There are many tales to be told of Ian’s achievements and of his particular humour and ability to manage challenging situations and deliver the hoped for outcomes, safely. What is clear is that the spirit of exploration still burns bright within him and he is certain to continue strongly influencing the Arctic Research Group and its’ activities in his new role as Founder in dedicated support of the new Group Leader.

Gruelling Days

Why does the clock go so quickly when we are enjoying ourselves?

If only we could accomplish the tiring gruelling days of the mundane as easily quickly and enjoyably as those spent in the field, then packing vital equipment food and supplies would be a pleasure. Sadly these jobs do have to be done and the success of a trip frequently depends on the dedication and hard work put in by all the team members on the tedium of the organising.

Everyone helping out

Last Sunday saw the whole Team plus the Group Leader (who will be acting as Home Agent) sorting, stripping away all non essential packaging and filling our now familiar plastic barrels with the food tools and equipment on which the whole Team will rely whilst in the field, starting in two weeks time.

This time it was a lesson in the economical and the planned allowance of seven sixty litre barrels was soon reached then just as easily overtaken.

We are now in the situation of having to book more and more additional barrels onto our freight. How grateful we are to SAS who have accommodated our wishes without turning a hair.

More support received

The generosity of individual supporters for the ARG is amazing. Using online fundraising through our social media networks we have raised much needed funds towards the cost of the expedition. Thank you to all those who have been kind enough to donate. One generous supporter commented “I’m not able to go and do the sort of things you will be doing for the good of the planet and my donation is my way of being involved with you and doing my bit vicariously”.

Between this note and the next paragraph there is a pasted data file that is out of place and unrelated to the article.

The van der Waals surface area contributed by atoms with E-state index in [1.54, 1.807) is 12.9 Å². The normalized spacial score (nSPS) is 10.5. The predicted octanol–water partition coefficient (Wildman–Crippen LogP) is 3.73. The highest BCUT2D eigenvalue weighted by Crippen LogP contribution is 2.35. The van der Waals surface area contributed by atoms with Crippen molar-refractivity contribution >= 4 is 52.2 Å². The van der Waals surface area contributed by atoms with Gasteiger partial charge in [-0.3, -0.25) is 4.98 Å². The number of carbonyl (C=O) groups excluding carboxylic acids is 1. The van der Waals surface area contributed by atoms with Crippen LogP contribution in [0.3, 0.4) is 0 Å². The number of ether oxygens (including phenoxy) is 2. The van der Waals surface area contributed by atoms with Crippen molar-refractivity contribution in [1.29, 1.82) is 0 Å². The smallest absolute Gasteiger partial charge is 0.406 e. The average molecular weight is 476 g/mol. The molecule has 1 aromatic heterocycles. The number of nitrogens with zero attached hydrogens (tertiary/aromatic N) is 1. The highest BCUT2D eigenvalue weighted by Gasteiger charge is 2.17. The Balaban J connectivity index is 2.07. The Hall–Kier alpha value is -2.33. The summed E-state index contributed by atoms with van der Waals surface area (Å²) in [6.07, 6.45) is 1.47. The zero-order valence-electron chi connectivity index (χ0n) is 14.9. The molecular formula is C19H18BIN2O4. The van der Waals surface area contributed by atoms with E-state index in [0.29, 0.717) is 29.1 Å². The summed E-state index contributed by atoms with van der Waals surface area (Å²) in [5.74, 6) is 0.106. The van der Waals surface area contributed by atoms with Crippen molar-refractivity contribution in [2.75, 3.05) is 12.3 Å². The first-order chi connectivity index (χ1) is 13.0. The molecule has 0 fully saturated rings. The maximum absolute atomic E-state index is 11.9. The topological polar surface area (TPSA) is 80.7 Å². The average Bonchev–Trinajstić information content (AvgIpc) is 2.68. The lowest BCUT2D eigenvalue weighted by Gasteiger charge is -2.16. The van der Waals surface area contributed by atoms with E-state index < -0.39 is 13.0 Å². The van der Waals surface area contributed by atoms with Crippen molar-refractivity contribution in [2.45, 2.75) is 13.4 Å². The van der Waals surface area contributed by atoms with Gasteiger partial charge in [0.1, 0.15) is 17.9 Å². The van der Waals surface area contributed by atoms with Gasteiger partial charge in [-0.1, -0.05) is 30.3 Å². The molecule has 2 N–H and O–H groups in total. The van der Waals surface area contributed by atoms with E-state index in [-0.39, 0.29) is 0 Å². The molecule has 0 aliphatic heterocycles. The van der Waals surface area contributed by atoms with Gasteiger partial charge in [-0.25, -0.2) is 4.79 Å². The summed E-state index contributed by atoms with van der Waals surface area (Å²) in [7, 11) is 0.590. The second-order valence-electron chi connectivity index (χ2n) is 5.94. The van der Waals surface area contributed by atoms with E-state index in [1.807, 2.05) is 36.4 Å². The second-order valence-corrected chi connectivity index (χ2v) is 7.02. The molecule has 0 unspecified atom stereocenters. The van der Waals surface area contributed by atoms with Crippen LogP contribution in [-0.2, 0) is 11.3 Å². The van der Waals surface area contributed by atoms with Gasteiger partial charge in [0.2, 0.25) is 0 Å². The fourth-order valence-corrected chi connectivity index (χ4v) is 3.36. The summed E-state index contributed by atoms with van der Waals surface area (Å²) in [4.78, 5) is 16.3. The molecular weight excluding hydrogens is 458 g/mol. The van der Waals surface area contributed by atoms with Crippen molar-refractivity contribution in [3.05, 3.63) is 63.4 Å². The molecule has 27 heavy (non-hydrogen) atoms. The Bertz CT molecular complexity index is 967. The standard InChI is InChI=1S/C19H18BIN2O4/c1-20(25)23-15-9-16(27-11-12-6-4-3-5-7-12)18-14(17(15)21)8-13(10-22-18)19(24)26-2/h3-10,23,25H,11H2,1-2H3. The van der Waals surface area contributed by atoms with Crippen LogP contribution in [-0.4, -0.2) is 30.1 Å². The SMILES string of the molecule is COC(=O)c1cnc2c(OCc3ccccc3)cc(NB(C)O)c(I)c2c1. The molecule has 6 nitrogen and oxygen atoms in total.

We have also been generously loaned key pieces of kit that will help us to achieve our goals and do it safely. Two separate sources have supplied us; one with a hand held EPIRB and the other a bank of VHF marine radios. We’re also grateful that we will have a satellite telephone with us to be able to communicate with the media and our home agent, Ian Frearson.

With these essential tools we will be able to communicate effectively with each other and should the situation arise, where we need outside assistance to come to our help, then we have the emergency communication that links through the satellites back to the UK Maritime and Coastguard Agency to send support.

And Here is the News

Two recent interviews on BBC Local Radio have meant the forthcoming ARG expedition is now better publicised and the projects more widely known and understood.

Arctic Tern entangled

On Tuesday, Steve Staley and Chris Searston both gave a live interview for BBC Radio Nottingham and discussed the challenges of research work in the Arctic, including attack from Polar Bear, the need to raise funds as a charity and the plans for the 2019 expedition, then Wednesday saw Ian Frearson delivering an account to BBC Radio Derby on the background and make up of the ARG together with details of the 2019 expedition projects. Ian described the projects and highlighted the dramatic effects of pollution on wildlife in the Arctic.

ARG supporting Sir Ernest Shackleton in BBC ICONS live final on 5th February.

ARG Members will be in the audience of the BBC ICONS series live final in London to support Sir Ernest Shackleton when viewers will select the winner of the series that has sought to identify the most iconic individual of the twentieth century.  Sir Ernest Shackleton was voted the winner of the Explorers category programme, beating astronaut Neil Armstrong, cartographer Gertrude Bell and primatologist Jane Goodall.  When Shackleton was selected, The Arctic Club was contacted by the TV programme makers to invite members of the club to be in the audience during the live broadcast final which is coming from Indigo at the O2.  If you’re reading this before the programme on 5th February, please make sure to watch BBC2 between 9:00pm and 10:00pm on Tuesday 5th February and vote for Sir Ernest Shackleton.

BBC ICONS Final – Vote for Shackleton

Freight at last

Phew I can relax again for a day or two, the freight is on its’ way. 

So long in preparing & getting a price, the freight has at last been taken to Immingham and accepted by our shipping line, Bring International. They have been so good today in helping sort it all out & get paperwork done, so well done Scott & staff, we will not be seeing it again until Svalbard hopefully.